A rate lock is a lender’s promise to keep a specific interest rate on hold for you and a specific number of points for a period of time while your loan application is being processed. This prevents you from going through the trouble of the whole application process and at the end; finding out the interest rate has gone up.
A rate lock period can vary in its length. Longer rate lock periods can cost more. A lender will agree to “hold” your interest rate and points for a longer period, for instance 45 days, but in exchange the rate and possibly the points too are higher than the interest rate with a shorter rate lock period.
There are many ways besides selecting a shorter rate lock period, to get a lower rate. A larger down payment will result in a lower interest rate because you’re starting out with more equity. Or, you can pay more points to lower your rate over the life of the loan, which means you pay more up front. For most people, this makes good sense and is a good bargain.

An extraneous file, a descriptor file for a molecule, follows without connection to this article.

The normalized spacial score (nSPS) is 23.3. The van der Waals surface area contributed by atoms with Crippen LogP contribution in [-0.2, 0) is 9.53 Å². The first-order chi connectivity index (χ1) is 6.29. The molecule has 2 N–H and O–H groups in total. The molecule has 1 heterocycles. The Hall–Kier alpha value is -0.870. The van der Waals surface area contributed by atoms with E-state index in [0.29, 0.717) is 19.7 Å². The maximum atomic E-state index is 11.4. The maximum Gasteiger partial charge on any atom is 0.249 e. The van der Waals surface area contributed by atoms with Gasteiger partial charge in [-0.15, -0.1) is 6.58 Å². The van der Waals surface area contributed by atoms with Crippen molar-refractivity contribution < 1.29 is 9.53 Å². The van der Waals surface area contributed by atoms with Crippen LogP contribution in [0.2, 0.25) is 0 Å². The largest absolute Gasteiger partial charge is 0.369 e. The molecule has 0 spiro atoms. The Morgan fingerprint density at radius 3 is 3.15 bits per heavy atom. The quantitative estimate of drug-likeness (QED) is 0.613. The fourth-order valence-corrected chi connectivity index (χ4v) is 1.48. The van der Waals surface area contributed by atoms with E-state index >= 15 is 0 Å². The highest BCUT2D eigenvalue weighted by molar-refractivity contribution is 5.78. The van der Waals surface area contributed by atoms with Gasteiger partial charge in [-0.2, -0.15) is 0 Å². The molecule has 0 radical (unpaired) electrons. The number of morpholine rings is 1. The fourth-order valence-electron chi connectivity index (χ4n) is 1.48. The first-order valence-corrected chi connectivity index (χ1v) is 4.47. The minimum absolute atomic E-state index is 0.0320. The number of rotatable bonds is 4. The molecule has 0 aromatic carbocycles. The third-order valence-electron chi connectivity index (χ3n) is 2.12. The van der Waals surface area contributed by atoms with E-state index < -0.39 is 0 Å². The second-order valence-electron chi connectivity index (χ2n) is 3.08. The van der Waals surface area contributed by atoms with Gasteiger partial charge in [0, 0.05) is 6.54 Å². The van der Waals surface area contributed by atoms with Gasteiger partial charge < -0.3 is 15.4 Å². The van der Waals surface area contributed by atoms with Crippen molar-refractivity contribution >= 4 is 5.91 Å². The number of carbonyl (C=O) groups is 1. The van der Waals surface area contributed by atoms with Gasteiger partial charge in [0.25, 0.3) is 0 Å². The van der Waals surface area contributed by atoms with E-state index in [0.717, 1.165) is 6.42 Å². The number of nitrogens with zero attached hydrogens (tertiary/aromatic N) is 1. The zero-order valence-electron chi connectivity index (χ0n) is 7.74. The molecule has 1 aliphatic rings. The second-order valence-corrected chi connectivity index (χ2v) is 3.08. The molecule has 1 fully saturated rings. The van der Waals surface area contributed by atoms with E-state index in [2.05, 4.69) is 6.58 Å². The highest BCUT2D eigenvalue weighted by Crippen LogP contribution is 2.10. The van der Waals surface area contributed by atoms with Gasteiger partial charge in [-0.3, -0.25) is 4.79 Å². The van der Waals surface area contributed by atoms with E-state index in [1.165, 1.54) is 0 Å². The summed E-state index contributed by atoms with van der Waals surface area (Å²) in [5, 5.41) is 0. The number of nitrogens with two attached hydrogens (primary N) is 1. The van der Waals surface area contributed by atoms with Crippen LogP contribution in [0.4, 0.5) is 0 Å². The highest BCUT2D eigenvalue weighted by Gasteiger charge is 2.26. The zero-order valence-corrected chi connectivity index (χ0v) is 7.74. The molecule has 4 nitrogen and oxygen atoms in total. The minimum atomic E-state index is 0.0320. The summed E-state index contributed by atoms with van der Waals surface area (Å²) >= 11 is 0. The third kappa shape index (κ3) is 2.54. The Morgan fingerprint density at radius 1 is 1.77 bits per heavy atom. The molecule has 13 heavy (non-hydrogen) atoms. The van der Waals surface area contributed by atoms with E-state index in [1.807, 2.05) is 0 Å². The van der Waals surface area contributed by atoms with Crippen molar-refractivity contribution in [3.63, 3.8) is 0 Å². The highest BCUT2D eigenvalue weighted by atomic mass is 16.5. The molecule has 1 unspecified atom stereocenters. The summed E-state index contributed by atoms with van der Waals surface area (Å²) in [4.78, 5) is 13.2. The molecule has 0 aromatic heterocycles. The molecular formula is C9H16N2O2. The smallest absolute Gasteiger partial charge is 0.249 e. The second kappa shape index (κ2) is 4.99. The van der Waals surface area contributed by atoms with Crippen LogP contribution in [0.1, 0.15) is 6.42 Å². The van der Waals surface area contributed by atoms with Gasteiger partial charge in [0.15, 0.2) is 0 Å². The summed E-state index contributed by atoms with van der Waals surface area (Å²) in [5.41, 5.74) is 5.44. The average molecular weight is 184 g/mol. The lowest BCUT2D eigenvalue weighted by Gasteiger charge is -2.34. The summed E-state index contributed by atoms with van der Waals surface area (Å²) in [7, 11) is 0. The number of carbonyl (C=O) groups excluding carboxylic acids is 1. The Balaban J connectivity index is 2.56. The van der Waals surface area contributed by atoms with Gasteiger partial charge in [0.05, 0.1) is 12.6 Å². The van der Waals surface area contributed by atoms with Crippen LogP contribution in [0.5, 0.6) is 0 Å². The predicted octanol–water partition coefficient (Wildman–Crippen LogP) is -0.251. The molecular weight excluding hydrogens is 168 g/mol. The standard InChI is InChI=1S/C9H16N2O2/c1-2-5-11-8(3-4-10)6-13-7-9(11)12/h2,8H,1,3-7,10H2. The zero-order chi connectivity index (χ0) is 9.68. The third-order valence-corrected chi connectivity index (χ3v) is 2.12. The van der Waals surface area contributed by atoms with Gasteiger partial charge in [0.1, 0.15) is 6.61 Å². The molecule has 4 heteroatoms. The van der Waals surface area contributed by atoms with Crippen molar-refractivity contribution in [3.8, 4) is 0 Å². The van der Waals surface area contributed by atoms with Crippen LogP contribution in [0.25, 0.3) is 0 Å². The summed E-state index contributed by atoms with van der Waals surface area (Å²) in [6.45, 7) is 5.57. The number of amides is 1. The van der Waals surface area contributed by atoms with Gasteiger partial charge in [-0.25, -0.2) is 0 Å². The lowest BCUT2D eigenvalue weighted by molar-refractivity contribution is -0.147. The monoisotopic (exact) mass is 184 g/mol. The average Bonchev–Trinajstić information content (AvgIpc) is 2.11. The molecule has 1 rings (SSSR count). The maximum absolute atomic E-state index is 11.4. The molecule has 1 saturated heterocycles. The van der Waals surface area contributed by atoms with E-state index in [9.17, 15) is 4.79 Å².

Closing costs are fees paid by the lender, which the lender in turn charges you, the borrower, to close the loan. For the most part, people pay closing costs when they sign on the dotted line. However, you can finance closing costs. Paying closing costs when the loan actually closes will reduce your interest rate.
Finally, the interest rate a lender is willing to offer you depends on your credit score and your debt-to-income ratio. If your credit is good and your income exceeds your debt by a good amount, you will qualify for a lower rate.